Tomorrow, 25 May, marks one year since the entry into force of the EU’s General Data Protection Regulation (GDPR).
Andrus Ansip, Vice-President for the Digital Single Market and Věra Jourová, Commissioner for Justice, Consumers and Gender Equality, released a statement in celebration of GDPR one year on, saying: “These game-changing rules have not only made Europe fit for the digital age, they have also become a global reference point. The main aim of the rules has been to empower people and help them to gain more control over their personal data. This is already happening as people are starting to use their new rights and more than two-thirds of Europeans have heard of the regulation. Also, companies now benefit from one set of rules applying throughout our Union. They have put their house in order when it comes to data, which led to increased data security and a trust-based relationship with their clients.”
The GDPR was devised to implement an EU-wide common approach to the protection and sharing of citizens’ personal data, aimed at allowing individual residents of Member States a wider degree of control over the distribution of their own data. Since the implementation of the regulation on 25 May 2018, the majority of Member States have adjusted their own laws in accordance with GDPR, establishing national Data Protection Authorities and co-ordinating their data protection activities with the EU’s newly established European Data Protection Board, which has registered more than 400 cross-border data protection breaches since its inception.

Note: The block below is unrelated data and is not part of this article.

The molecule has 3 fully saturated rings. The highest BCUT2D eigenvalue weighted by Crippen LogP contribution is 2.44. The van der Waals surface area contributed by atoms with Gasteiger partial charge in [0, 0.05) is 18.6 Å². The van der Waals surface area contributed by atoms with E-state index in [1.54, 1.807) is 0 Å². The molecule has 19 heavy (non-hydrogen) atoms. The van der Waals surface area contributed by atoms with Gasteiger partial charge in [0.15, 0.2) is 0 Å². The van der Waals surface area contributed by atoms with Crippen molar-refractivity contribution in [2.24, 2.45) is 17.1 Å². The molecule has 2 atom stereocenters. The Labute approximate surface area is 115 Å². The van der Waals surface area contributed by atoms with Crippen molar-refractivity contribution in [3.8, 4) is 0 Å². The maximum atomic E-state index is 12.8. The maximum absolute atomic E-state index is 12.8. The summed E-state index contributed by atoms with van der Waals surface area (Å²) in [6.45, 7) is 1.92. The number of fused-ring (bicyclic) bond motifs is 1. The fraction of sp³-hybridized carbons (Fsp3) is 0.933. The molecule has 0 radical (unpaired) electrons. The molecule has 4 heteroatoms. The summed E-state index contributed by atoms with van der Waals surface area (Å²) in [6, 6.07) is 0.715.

The statement by Ansip and Jourová continued: “The principles of the GDPR are also radiating beyond Europe. From Chile to Japan, from Brazil to South Korea, from Argentina to Kenya, we are seeing new privacy laws emerge, based on strong safeguards, enforceable individual rights, and independent supervisory authorities. Such upward convergence offers new opportunities to promote data flows based on trust and security. The GDPR has changed the landscape in Europe and beyond. But compliance is a dynamic process and does not happen overnight.
“Our key priority for months to come is to ensure proper and equal implementation in the Member States. We urge the Member States to respect to the letter and the spirit of the GDPR in order to create a predictable environment and avoid unnecessary burden for stakeholders, in particular SMEs. We will also continue our close collaboration with the European Data Protection Board and national data protection authorities, as well as businesses and civil society to address the most burning questions and facilitate the implementation of the new rules.”